I did not read Eat Pray Love, though I am reading Wild, which I’m afraid will be the 2012 replacement now that it is Oprah-approved. I thought I'd give it a try because I like The Rumpus even if I’m not as fanatical about Dear Sugar, author Cheryl Strayed’s previously pseudonym-using advice column (there’s no denying her insight and writing skills, but I am not a warm, nurturing, enlightened, in touch with your emotions through years of therapy type—I thought that would come with age, but so far no dice) as many are.
Before going to bed I read this passage about her mother, a diy, back to the land homesteader in Minnesota:
We were her kids, her comrades, the end of her and the beginning. We took turn riding shotgun with her in the car. "Do I love you this much?" she'd ask us, holding her hands six inches apart. "No," we'd say, with sly smiles. "Do I love you this much," she'd ask again, and on and on and on, each time moving her hands farther apart." But she would never get there, no matter how wide she stretched her arms. The amount that she loved us was beyond her reach. It could not be quantified or contained. It was the ten thousand named things in the Tao Te Ching's universe and then ten thousand more. Her love was full-throated and all-encompassing and unadorned. Every day she blew through her entire reserve.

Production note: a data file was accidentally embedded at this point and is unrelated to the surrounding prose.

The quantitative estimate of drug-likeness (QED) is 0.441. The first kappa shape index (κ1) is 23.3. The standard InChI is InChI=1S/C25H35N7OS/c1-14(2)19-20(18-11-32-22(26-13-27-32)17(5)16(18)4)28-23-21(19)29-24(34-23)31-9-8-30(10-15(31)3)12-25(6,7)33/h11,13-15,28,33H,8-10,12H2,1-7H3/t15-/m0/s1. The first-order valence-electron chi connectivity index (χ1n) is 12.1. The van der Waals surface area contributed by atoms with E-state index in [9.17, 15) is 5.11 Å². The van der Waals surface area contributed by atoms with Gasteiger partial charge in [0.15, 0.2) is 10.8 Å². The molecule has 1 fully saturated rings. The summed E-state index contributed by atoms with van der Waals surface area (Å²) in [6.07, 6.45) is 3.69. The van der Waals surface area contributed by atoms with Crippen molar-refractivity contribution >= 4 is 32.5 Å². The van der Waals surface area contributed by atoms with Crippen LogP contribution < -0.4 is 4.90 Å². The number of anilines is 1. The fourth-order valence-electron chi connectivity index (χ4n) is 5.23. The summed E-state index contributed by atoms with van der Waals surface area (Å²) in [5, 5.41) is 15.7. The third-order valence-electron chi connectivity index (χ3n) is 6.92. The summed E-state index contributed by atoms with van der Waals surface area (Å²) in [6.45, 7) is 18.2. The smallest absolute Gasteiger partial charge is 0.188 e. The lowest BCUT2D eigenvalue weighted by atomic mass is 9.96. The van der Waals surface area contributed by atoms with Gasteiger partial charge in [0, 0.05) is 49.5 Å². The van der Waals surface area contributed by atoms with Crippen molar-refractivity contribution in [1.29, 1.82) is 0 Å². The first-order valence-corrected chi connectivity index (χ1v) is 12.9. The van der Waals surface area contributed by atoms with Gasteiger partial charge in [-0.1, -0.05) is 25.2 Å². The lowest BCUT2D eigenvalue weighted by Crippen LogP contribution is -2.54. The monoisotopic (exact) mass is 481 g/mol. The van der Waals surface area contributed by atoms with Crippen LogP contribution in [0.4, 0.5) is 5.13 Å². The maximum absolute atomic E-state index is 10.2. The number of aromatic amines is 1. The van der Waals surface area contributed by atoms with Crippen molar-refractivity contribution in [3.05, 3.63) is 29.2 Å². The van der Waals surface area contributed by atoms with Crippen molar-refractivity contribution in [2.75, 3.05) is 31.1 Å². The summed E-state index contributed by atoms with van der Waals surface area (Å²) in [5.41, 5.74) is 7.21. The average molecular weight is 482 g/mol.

The next day I picked up the new Saveur, and this bit jumped out in a short essay about being raised by a California sprouts-and-wheat-germ-eating mom:
As we both struggled to define ourselves, our dependence on each other was intense. "I love you this much," Mom would say with arms outstretched. "I love you three times around the world and four times around God, " I'd reply.
So, did all moms without husbands and possibly overly close to the daughters born in the late '60s recite this?